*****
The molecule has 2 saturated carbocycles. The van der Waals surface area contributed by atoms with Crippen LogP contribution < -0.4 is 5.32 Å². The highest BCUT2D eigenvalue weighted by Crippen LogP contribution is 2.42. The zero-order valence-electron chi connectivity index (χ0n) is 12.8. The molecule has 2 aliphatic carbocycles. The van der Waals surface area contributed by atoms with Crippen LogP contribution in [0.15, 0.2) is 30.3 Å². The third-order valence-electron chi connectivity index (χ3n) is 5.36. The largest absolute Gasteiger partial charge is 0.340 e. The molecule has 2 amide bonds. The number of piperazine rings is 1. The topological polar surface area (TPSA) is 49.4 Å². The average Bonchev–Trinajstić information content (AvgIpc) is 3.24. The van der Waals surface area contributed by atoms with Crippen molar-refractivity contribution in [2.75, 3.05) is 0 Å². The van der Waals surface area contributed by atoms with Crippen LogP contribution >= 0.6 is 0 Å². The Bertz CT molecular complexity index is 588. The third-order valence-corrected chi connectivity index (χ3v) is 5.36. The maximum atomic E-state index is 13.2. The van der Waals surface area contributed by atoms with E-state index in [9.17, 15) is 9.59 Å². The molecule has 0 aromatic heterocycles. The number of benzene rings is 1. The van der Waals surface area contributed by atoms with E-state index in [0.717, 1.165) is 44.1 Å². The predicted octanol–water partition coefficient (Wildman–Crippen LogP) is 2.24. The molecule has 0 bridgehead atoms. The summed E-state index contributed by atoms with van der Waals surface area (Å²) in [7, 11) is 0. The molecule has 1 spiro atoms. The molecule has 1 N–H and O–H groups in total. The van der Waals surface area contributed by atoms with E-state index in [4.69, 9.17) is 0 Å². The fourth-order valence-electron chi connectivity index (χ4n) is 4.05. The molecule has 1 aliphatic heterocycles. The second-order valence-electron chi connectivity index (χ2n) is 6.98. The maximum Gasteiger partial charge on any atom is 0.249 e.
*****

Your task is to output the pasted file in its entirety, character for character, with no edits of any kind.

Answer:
The molecule has 2 saturated carbocycles. The van der Waals surface area contributed by atoms with Crippen LogP contribution < -0.4 is 5.32 Å². The highest BCUT2D eigenvalue weighted by Crippen LogP contribution is 2.42. The zero-order valence-electron chi connectivity index (χ0n) is 12.8. The molecule has 2 aliphatic carbocycles. The van der Waals surface area contributed by atoms with Crippen LogP contribution in [0.15, 0.2) is 30.3 Å². The third-order valence-electron chi connectivity index (χ3n) is 5.36. The largest absolute Gasteiger partial charge is 0.340 e. The molecule has 2 amide bonds. The number of piperazine rings is 1. The topological polar surface area (TPSA) is 49.4 Å². The average Bonchev–Trinajstić information content (AvgIpc) is 3.24. The van der Waals surface area contributed by atoms with Crippen molar-refractivity contribution in [2.75, 3.05) is 0 Å². The van der Waals surface area contributed by atoms with Crippen LogP contribution >= 0.6 is 0 Å². The Bertz CT molecular complexity index is 588. The third-order valence-corrected chi connectivity index (χ3v) is 5.36. The maximum atomic E-state index is 13.2. The van der Waals surface area contributed by atoms with E-state index in [9.17, 15) is 9.59 Å². The molecule has 0 aromatic heterocycles. The number of benzene rings is 1. The van der Waals surface area contributed by atoms with E-state index in [0.717, 1.165) is 44.1 Å². The predicted octanol–water partition coefficient (Wildman–Crippen LogP) is 2.24. The molecule has 0 bridgehead atoms. The summed E-state index contributed by atoms with van der Waals surface area (Å²) in [7, 11) is 0. The molecule has 1 spiro atoms. The molecule has 1 N–H and O–H groups in total. The van der Waals surface area contributed by atoms with E-state index in [4.69, 9.17) is 0 Å². The fourth-order valence-electron chi connectivity index (χ4n) is 4.05. The molecule has 1 aliphatic heterocycles. The second-order valence-electron chi connectivity index (χ2n) is 6.98. The maximum Gasteiger partial charge on any atom is 0.249 e.